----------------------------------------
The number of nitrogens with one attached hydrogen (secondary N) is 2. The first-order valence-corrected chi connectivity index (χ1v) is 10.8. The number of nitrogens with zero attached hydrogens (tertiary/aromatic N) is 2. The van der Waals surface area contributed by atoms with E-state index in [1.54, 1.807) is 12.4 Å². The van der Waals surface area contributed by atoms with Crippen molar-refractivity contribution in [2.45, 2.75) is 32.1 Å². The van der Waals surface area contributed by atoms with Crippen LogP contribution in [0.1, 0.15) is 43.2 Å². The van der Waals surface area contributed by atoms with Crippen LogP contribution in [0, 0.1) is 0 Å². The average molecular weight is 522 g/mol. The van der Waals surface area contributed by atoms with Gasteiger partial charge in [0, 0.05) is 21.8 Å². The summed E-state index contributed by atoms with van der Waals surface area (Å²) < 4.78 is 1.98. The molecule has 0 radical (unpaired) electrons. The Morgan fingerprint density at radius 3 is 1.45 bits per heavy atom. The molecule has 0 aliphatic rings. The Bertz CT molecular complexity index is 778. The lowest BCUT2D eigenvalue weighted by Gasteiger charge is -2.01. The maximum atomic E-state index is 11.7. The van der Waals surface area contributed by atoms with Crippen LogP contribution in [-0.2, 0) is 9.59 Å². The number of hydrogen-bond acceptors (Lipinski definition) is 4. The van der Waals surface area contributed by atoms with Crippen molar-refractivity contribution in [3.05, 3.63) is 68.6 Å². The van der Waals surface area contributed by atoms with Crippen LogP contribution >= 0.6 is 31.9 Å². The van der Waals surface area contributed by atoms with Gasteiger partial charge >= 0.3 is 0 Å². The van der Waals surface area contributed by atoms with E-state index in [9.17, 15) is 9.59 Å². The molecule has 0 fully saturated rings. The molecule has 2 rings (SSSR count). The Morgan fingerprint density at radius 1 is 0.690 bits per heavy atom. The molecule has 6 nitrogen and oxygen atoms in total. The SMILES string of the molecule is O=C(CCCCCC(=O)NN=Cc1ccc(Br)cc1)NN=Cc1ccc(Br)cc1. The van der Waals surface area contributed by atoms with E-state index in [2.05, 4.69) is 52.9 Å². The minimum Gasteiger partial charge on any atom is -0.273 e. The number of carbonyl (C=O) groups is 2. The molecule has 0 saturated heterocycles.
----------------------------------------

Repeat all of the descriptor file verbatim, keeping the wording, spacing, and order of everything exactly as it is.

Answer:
The number of nitrogens with one attached hydrogen (secondary N) is 2. The first-order valence-corrected chi connectivity index (χ1v) is 10.8. The number of nitrogens with zero attached hydrogens (tertiary/aromatic N) is 2. The van der Waals surface area contributed by atoms with E-state index in [1.54, 1.807) is 12.4 Å². The van der Waals surface area contributed by atoms with Crippen molar-refractivity contribution in [2.45, 2.75) is 32.1 Å². The van der Waals surface area contributed by atoms with Crippen LogP contribution in [0.1, 0.15) is 43.2 Å². The van der Waals surface area contributed by atoms with Crippen LogP contribution in [0, 0.1) is 0 Å². The average molecular weight is 522 g/mol. The van der Waals surface area contributed by atoms with Gasteiger partial charge in [0, 0.05) is 21.8 Å². The summed E-state index contributed by atoms with van der Waals surface area (Å²) < 4.78 is 1.98. The molecule has 0 radical (unpaired) electrons. The Morgan fingerprint density at radius 3 is 1.45 bits per heavy atom. The molecule has 0 aliphatic rings. The Bertz CT molecular complexity index is 778. The lowest BCUT2D eigenvalue weighted by Gasteiger charge is -2.01. The maximum atomic E-state index is 11.7. The van der Waals surface area contributed by atoms with Crippen LogP contribution in [-0.2, 0) is 9.59 Å². The number of hydrogen-bond acceptors (Lipinski definition) is 4. The van der Waals surface area contributed by atoms with Crippen molar-refractivity contribution in [3.05, 3.63) is 68.6 Å². The van der Waals surface area contributed by atoms with Crippen LogP contribution >= 0.6 is 31.9 Å². The van der Waals surface area contributed by atoms with Gasteiger partial charge >= 0.3 is 0 Å². The van der Waals surface area contributed by atoms with E-state index in [9.17, 15) is 9.59 Å². The molecule has 0 fully saturated rings. The molecule has 2 rings (SSSR count). The Morgan fingerprint density at radius 1 is 0.690 bits per heavy atom. The molecule has 6 nitrogen and oxygen atoms in total. The SMILES string of the molecule is O=C(CCCCCC(=O)NN=Cc1ccc(Br)cc1)NN=Cc1ccc(Br)cc1. The van der Waals surface area contributed by atoms with E-state index in [2.05, 4.69) is 52.9 Å². The minimum Gasteiger partial charge on any atom is -0.273 e. The number of carbonyl (C=O) groups is 2. The molecule has 0 saturated heterocycles.